What bugs him is the way the Denver Broncos handled his acquittal on misdemeanor battery charges last week.
Marshall said Wednesday in his first public comments about the matter that he was miffed a member of the team's public relations staff told his teammates not to gloat over the wide receiver's acquittal in an Atlanta courtroom on Friday.
Marshall was told the staffer was acting on his own in an attempt to be sensitive, but the wide receiver believes the directive came from higher in the organization and he suggested the episode fostered distrust between him and the Broncos.
There's a hazard that this latest imbroglio could lead to an irreparable rift between the team and Marshall, who's already unhappy that the Broncos haven't reworked his contract or traded him.
"Unfortunately, I think it gets to that point," Marshall said. "There are trust issues on both sides. It's understandable. We've got to try our best to move forward."
Trust issues were at the root of the offseason quarterback predicament that ended with Pro Bowl passer Jay Cutler being traded out of Denver after first-year coach Josh McDaniels considered acquiring former pupil Matt Cassel from the New England Patriots. Cassel ended up with the Kansas City Chiefs, Cutler was sent to the Chicago Bears and Kyle Orton came to the Broncos.
Marshall, who's set to make $2.2 million this season, had hoped the verdict in his trial would give him leverage for a new contract, and his agent, Kennard McGuire, met with McDaniels on Monday. Both men have declined to say whether McGuire again asked for a big raise or, barring that, a trade, and Marshall also sidestepped the question.
"From Day 1, I never asked the Broncos for more money, and that's from the summertime," Marshall said. "The biggest thing was I really disappointed that ... on one of the best days for the past three years of my life, some of my teammates were (told), 'Don't say you're happy for Brandon.' I felt like we need to sit down with the guys upstairs and try to figure out what's really going on."
So Marshall and his lawyer, Harvey Steinberg, met with Broncos chief operating officer Joe Ellis, who apologized to the wide receiver.
The Broncos have declined to discuss their side of the story, saying it's an internal issue.
"Some things you can't control," McDaniels said Wednesday when asked about Marshall's reaction. "That situation, we feel like we've tried to handle it the best we could after something like that came out. (We're) trying to get everybody's mind back on football and focus on practice and what we have to do to get ready for Seattle (in Saturday night's preseason game)."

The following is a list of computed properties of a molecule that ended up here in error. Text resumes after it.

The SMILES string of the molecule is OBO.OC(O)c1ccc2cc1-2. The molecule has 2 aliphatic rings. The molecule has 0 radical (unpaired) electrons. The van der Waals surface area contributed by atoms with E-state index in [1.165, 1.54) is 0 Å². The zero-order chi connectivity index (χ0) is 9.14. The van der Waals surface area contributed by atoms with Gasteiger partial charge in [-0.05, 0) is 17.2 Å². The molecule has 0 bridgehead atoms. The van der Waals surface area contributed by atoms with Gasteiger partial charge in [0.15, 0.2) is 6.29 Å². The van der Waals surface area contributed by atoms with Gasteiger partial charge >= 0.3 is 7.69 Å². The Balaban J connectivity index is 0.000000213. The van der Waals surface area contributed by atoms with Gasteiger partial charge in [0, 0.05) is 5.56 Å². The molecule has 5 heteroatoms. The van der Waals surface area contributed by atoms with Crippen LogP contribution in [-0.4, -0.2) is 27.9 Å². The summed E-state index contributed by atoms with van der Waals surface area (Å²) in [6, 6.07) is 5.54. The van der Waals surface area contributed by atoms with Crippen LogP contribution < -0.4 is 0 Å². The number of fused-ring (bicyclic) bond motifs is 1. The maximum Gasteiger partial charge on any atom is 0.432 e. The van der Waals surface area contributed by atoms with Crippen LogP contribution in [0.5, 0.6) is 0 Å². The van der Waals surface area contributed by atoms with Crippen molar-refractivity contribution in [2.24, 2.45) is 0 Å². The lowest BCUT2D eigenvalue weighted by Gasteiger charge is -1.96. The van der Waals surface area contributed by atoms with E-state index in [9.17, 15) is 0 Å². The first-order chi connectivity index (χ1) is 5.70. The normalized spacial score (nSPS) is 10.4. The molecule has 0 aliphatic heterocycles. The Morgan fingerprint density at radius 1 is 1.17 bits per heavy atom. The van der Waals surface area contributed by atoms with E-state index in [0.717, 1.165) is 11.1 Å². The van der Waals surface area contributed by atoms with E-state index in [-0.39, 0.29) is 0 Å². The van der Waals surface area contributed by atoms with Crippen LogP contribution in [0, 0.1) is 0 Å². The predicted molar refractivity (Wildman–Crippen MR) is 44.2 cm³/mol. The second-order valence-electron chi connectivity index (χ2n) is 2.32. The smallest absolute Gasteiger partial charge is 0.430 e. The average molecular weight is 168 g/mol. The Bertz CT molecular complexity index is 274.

Marshall made it clear when training camp started that he wasn't happy in Denver anymore, but he said Wednesday that he had started to come around before hearing about the staffer's admonition.
"I thought we were moving past that, and it was just Friday when players were coached to say they weren't happy for me, so it's tough," Marshall said. "It's tough."
"In that meeting with ownership, it was told to me that they'll do their best to accommodate me with that wish, and I'm still here," Marshall said. "I'm a Bronco, and all I can do is try my best to get in the best football shape and be that player I was the last three years."
Marshall said he has no ill effects from his hip operation or the hamstring he pulled early in camp, but he's way behind on the Broncos' new playbook, which prevents him from taking snaps with the starting offense.
Marshall insisted that he didn't mind running with the scout team, though, suggesting: "I really want to take those reps and go against Champ Bailey, (Andre') Goodman and (Brian) Dawkins and those guys, so I'm just taking advantage of the talent we have on the defense."
However, Bailey and Dawkins weren't at practice Wednesday.
Marshall also ran exclusively with the scout team in the evening practice Wednesday, when he imitated Seahawks wide receiver T.J. Houshmandzadeh for the Broncos' defense. Marshall never shed his orange scout-team jersey to run any of the Broncos' offensive plays even though he acknowledged he was "not close at all" to mastering McDaniels' offense and added that he needed plenty of work there.
"You can't go out there and take reps with the 1s if you don't know what you're doing out there," Marshall said. "I've got to do my best to catch up in the playbook."
Copyright 2009 by The Associated Press